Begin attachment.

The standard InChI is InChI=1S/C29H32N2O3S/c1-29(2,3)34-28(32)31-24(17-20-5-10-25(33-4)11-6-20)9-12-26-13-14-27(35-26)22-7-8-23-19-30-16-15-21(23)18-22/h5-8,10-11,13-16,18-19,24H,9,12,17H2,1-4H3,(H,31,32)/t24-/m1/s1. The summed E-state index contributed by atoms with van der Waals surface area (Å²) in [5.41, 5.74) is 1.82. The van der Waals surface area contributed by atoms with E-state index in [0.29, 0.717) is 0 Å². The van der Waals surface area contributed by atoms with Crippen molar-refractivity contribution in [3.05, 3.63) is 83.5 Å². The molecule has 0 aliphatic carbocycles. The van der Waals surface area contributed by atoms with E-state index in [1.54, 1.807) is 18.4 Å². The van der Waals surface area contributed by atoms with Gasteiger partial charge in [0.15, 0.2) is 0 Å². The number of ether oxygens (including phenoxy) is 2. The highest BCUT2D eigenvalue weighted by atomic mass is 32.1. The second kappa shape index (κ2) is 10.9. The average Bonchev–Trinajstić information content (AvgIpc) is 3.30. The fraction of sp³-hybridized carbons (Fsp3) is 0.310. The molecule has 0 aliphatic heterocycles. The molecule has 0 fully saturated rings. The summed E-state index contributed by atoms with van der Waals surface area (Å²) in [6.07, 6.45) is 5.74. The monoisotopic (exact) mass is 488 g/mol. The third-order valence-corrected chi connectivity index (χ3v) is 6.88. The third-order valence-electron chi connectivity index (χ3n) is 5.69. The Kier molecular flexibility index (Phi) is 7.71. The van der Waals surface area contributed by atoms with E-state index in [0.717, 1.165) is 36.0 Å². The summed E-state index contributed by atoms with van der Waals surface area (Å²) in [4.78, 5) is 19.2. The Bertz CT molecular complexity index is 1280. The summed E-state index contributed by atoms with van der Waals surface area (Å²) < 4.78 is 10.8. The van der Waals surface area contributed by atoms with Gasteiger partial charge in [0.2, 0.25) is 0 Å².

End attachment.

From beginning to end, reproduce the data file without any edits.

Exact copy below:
The standard InChI is InChI=1S/C29H32N2O3S/c1-29(2,3)34-28(32)31-24(17-20-5-10-25(33-4)11-6-20)9-12-26-13-14-27(35-26)22-7-8-23-19-30-16-15-21(23)18-22/h5-8,10-11,13-16,18-19,24H,9,12,17H2,1-4H3,(H,31,32)/t24-/m1/s1. The summed E-state index contributed by atoms with van der Waals surface area (Å²) in [5.41, 5.74) is 1.82. The van der Waals surface area contributed by atoms with E-state index in [0.29, 0.717) is 0 Å². The van der Waals surface area contributed by atoms with Crippen molar-refractivity contribution in [3.05, 3.63) is 83.5 Å². The molecule has 0 aliphatic carbocycles. The van der Waals surface area contributed by atoms with E-state index in [1.54, 1.807) is 18.4 Å². The van der Waals surface area contributed by atoms with Gasteiger partial charge in [0.15, 0.2) is 0 Å². The number of ether oxygens (including phenoxy) is 2. The highest BCUT2D eigenvalue weighted by atomic mass is 32.1. The second kappa shape index (κ2) is 10.9. The average Bonchev–Trinajstić information content (AvgIpc) is 3.30. The fraction of sp³-hybridized carbons (Fsp3) is 0.310. The molecule has 0 aliphatic heterocycles. The molecule has 0 fully saturated rings. The summed E-state index contributed by atoms with van der Waals surface area (Å²) in [6.07, 6.45) is 5.74. The monoisotopic (exact) mass is 488 g/mol. The third-order valence-corrected chi connectivity index (χ3v) is 6.88. The third-order valence-electron chi connectivity index (χ3n) is 5.69. The Kier molecular flexibility index (Phi) is 7.71. The van der Waals surface area contributed by atoms with E-state index in [0.717, 1.165) is 36.0 Å². The summed E-state index contributed by atoms with van der Waals surface area (Å²) in [4.78, 5) is 19.2. The Bertz CT molecular complexity index is 1280. The summed E-state index contributed by atoms with van der Waals surface area (Å²) < 4.78 is 10.8. The van der Waals surface area contributed by atoms with Gasteiger partial charge in [0.2, 0.25) is 0 Å².